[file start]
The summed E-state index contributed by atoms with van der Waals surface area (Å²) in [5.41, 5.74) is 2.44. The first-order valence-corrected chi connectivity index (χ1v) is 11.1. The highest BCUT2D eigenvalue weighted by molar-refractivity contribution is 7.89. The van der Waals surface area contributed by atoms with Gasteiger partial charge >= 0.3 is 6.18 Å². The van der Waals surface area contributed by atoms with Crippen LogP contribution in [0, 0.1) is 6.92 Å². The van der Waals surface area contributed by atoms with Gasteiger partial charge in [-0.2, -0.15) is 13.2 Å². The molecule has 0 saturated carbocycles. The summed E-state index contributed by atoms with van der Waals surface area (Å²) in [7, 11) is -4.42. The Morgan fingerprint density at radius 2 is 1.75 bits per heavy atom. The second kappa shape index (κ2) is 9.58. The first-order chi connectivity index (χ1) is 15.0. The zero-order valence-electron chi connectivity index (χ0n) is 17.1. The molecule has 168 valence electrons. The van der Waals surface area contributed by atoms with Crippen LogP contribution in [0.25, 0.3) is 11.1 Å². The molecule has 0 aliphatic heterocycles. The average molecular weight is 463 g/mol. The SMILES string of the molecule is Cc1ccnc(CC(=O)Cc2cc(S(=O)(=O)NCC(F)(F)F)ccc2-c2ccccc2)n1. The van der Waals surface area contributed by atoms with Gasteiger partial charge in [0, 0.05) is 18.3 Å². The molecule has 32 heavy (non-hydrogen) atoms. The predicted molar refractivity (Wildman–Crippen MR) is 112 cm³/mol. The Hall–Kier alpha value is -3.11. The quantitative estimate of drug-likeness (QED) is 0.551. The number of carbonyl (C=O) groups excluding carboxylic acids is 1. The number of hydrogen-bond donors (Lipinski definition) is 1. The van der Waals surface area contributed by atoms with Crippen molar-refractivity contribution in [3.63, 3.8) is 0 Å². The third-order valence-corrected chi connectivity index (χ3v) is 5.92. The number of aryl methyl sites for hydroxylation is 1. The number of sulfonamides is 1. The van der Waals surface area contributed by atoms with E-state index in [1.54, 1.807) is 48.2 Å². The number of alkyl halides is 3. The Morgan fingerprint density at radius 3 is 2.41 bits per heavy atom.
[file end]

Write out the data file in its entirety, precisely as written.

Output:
The summed E-state index contributed by atoms with van der Waals surface area (Å²) in [5.41, 5.74) is 2.44. The first-order valence-corrected chi connectivity index (χ1v) is 11.1. The highest BCUT2D eigenvalue weighted by molar-refractivity contribution is 7.89. The van der Waals surface area contributed by atoms with Gasteiger partial charge >= 0.3 is 6.18 Å². The van der Waals surface area contributed by atoms with Crippen LogP contribution in [0, 0.1) is 6.92 Å². The van der Waals surface area contributed by atoms with Gasteiger partial charge in [-0.2, -0.15) is 13.2 Å². The molecule has 0 saturated carbocycles. The summed E-state index contributed by atoms with van der Waals surface area (Å²) in [7, 11) is -4.42. The Morgan fingerprint density at radius 2 is 1.75 bits per heavy atom. The second kappa shape index (κ2) is 9.58. The first-order chi connectivity index (χ1) is 15.0. The zero-order valence-electron chi connectivity index (χ0n) is 17.1. The molecule has 168 valence electrons. The van der Waals surface area contributed by atoms with Crippen LogP contribution in [0.25, 0.3) is 11.1 Å². The molecule has 0 aliphatic heterocycles. The average molecular weight is 463 g/mol. The SMILES string of the molecule is Cc1ccnc(CC(=O)Cc2cc(S(=O)(=O)NCC(F)(F)F)ccc2-c2ccccc2)n1. The van der Waals surface area contributed by atoms with Gasteiger partial charge in [0, 0.05) is 18.3 Å². The molecule has 32 heavy (non-hydrogen) atoms. The predicted molar refractivity (Wildman–Crippen MR) is 112 cm³/mol. The Hall–Kier alpha value is -3.11. The quantitative estimate of drug-likeness (QED) is 0.551. The number of carbonyl (C=O) groups excluding carboxylic acids is 1. The number of hydrogen-bond donors (Lipinski definition) is 1. The van der Waals surface area contributed by atoms with Crippen molar-refractivity contribution in [3.63, 3.8) is 0 Å². The third-order valence-corrected chi connectivity index (χ3v) is 5.92. The number of aryl methyl sites for hydroxylation is 1. The number of sulfonamides is 1. The van der Waals surface area contributed by atoms with E-state index in [1.54, 1.807) is 48.2 Å². The number of alkyl halides is 3. The Morgan fingerprint density at radius 3 is 2.41 bits per heavy atom.